JimHeadshot2You’re visiting James Rovira’s personal blog, a central location for his publications, projects, interests, and observations. You can find his monograph Blake and Kierkegaard: Creation and Anxiety on amazon.com and on the publisher’s website (Continuum 2010 hardcover, 2011 paperback). Text-Identity-Subjectivity is his open-access, digital humanities project exploring the intersections between between art, literature, and the formation of the self. At present it is the repository of several revised conference papers related to this subject, most of which draw in part from Blake and Kierkegaard. If you enjoy the works here and on Text-Identity-Subjectivity, you might want to consider ordering a copy of Blake and Kierkegaard: Creation and Anxiety for yourself or for your library.

James Rovira is Chair and Associate Professor of English at Mississippi College and lives in the greater Jackson, MS area with his wife Sheridan and children Penn (b. 2004), Grace (b. 2008), and Zoe (b. 2010). He has four adult children named Joshua, Steven, Bethany, and Beka who live in the Central Florida area.

All opinions posted here are representative only of the views of James Rovira and not of any institution with which he is currently or has been affiliated. Comments are solely the opinions of those commenting and their presence on any page or blog entry does not represent endorsement of or agreement with those ideas by James Rovira. Conflicting opinions are welcome for the sake of open dialog and for the advancement of thinking about the issues considered on these pages.

The background image and site design rotates. One common one is a detail of Cynthia Morefield‘s Through Tears with some psycho-crazy alterations by my daughter Beka Rovira.

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All works under the domain names “jamesrovira.com” or “jamesrovira.wordpress.com” are licensed under a Creative Commons Attribution-NonCommercial 3.0 Unported License unless indicated otherwise.

40 thoughts on “About

  1. Hi James, I thought what you wrote about Lewis Carroll’s nyctograph was very perceptive: you are saying that designing the nyctograph and its font was a displacement activity when he should have been getting on with writing. But I think you’re unfair to say he was bored; can’t we just say he was more interested in inventing a new font etc than other things? A line in a Frost poem is relevant: “he knew how to make a short job long for love of it”.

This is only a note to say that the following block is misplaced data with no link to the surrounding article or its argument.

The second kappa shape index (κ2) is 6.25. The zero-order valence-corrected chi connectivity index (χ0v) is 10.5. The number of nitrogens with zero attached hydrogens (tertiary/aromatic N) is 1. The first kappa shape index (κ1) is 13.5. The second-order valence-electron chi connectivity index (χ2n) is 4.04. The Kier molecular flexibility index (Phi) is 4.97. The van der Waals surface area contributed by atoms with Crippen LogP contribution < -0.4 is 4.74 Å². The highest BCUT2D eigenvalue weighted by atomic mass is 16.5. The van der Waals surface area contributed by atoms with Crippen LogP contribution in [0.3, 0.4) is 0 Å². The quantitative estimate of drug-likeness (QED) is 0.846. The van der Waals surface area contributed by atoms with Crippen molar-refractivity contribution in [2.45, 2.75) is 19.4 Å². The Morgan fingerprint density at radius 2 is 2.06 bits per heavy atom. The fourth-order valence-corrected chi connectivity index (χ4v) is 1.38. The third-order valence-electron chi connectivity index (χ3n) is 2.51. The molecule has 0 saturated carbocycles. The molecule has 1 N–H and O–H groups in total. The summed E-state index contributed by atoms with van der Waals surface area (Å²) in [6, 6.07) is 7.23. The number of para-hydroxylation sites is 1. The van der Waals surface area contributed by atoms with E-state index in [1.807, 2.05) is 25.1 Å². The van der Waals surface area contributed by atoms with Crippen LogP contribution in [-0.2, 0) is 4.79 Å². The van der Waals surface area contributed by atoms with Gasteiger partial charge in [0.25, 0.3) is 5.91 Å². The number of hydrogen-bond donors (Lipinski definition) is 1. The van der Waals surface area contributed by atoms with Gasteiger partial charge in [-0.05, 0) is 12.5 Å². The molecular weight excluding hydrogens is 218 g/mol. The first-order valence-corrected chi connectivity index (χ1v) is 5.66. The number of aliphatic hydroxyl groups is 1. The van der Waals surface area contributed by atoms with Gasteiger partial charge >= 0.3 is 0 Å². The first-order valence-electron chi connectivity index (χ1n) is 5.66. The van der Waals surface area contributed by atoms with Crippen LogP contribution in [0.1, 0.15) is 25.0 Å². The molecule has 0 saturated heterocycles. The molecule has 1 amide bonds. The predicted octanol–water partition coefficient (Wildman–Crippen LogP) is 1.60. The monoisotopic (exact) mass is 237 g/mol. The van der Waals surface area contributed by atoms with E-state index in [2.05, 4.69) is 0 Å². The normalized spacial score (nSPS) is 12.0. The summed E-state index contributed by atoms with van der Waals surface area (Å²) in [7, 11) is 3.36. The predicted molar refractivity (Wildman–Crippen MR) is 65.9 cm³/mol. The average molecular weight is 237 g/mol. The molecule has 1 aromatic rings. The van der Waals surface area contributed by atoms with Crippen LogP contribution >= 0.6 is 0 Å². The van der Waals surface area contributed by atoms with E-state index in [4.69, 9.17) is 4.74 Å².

BTW do you understand that line of Dylan Thomas, “heads of the characters hammer through daisies”?
    Best wishes, Terry Collins

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    1. Thanks for responding, Terry — good to see you here. The thing about the nyctograph, as I recall, was that it was intended to help Carroll write in the dark: he invented a new alphabet that made it possible to write letters by drawing lines within small boxes cut out in a template.

      That’s frankly crazy :). You don’t need a new alphabetic script and a new device to write it in if you want to write in the dark. We can feel the edges of the paper and then just write normally on it. Our writing will be a bit messy, but if we’re just jotting notes, it’ll be readable enough. So far as I can tell after a quick check, pencils were widely available in Carroll’s day, so he wouldn’t have to use pen and ink.

      Anyway, that’s why I think he was bored: he created an elaborate solution to a simple problem. If he wanted to write in code, or if he just wanted to invent a new font, that’s another thing entirely, but this whole scheme was designed to help him write in the dark.

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  2. Thanks for your comments James. Yes you’re absolutely right that it’s not difficult to write in the dark with ordinary paper and pencil. That’s what I do now, having tried various methods in the past. You just have to use lots of space to avoid over-writing, and dotting I’s and crossing T’s can be a bit erratic. But I think Lewis Carroll, being a playful kind of chap and mathematically inclined, would have enjoyed the intellectual game and challenge of designing a font and writing implement for night time writing. If you look at his nyctograph and font they are very geometrical.I suppose all I’m quibbling with is your use of the word “bored”: I’d rather say he used his need to write in the dark as an excuse for doing something he found really interesting, even if it wasn’t strictly needed. I think we all do that, do we not? – make a short job long for love of it – no?